Diane and Ed Wilhite have been volunteering in the Illinois Natural History Survey (INHS) insect collection for over three years.
During that time, they helped reorganize the butterfly and moth collection (several hundred thousand specimens!) to reflect a modern organization system, making the collection much more accessible to researchers. They also single-handedly re-housed, re-labeled, and organized several thousand vials of voucher insect specimens from the Calumet region of Chicago. Before the pandemic hit, they started reorganizing the massive INHS beetle collection—over 1 million specimens!
These dedicated volunteers recently answered a few questions about their work for Citizen Science Month.
What drew the two of you to volunteer in the INHS insect collection?
Much of our volunteer work is stewardship outside in natural areas. It was nice to have a warm volunteer opportunity in the winter that was less strenuous and required more thinking. Plus, it was a topic we knew little about.
What do you enjoy most about volunteering in the collection?
Both of the curators we have worked with were welcoming and so informative and patient with our questions. We had the opportunity to admire so many butterfly and beetle specimens we had never seen before. And with limited space, sorting the drawers in the collections required some brain and physical muscle to do it as efficiently as possible. We did it together which made it fun and productive.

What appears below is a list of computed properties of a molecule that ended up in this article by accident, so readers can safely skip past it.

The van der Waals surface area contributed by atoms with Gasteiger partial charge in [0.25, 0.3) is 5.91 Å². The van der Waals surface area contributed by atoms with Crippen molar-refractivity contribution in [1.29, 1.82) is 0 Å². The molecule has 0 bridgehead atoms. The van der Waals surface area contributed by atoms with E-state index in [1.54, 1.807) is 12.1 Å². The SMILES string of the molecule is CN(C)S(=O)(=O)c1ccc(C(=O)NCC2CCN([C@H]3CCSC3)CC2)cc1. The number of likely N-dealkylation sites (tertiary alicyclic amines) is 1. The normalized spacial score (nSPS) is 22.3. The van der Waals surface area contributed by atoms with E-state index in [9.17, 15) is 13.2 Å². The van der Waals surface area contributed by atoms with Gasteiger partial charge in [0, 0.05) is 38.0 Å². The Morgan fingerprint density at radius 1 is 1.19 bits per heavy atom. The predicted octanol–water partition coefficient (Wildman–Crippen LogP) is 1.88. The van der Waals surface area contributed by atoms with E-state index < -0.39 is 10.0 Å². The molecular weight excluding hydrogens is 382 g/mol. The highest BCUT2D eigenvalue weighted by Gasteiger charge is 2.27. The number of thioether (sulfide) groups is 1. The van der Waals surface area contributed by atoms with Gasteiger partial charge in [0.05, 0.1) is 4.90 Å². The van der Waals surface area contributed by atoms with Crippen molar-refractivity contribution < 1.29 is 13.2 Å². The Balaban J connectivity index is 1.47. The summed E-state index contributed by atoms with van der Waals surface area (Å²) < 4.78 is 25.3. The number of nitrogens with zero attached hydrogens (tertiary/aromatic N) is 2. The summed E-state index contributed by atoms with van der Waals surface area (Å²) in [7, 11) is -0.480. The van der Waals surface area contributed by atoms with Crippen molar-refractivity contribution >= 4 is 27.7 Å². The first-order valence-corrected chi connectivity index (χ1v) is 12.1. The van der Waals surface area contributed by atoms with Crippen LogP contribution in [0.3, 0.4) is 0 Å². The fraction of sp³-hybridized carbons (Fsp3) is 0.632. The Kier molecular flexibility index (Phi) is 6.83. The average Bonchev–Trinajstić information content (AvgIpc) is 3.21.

Which of your projects in the collection are you most proud of?
Sorting the butterfly collection.
What is the most fascinating specimen you’ve encountered through your work?
Some of the scarabs are amazing and scary. Fortunately, the largest ones don't live in Illinois.
In your opinion, why are biological collections like the INHS insect collection important?
The insect world is so important to the food chain and our existence and they are being impacted negatively by so many human-imposed actions. A collection like this allows scientists to study species physical characteristics without harming them and to hopefully learn how we can protect them better.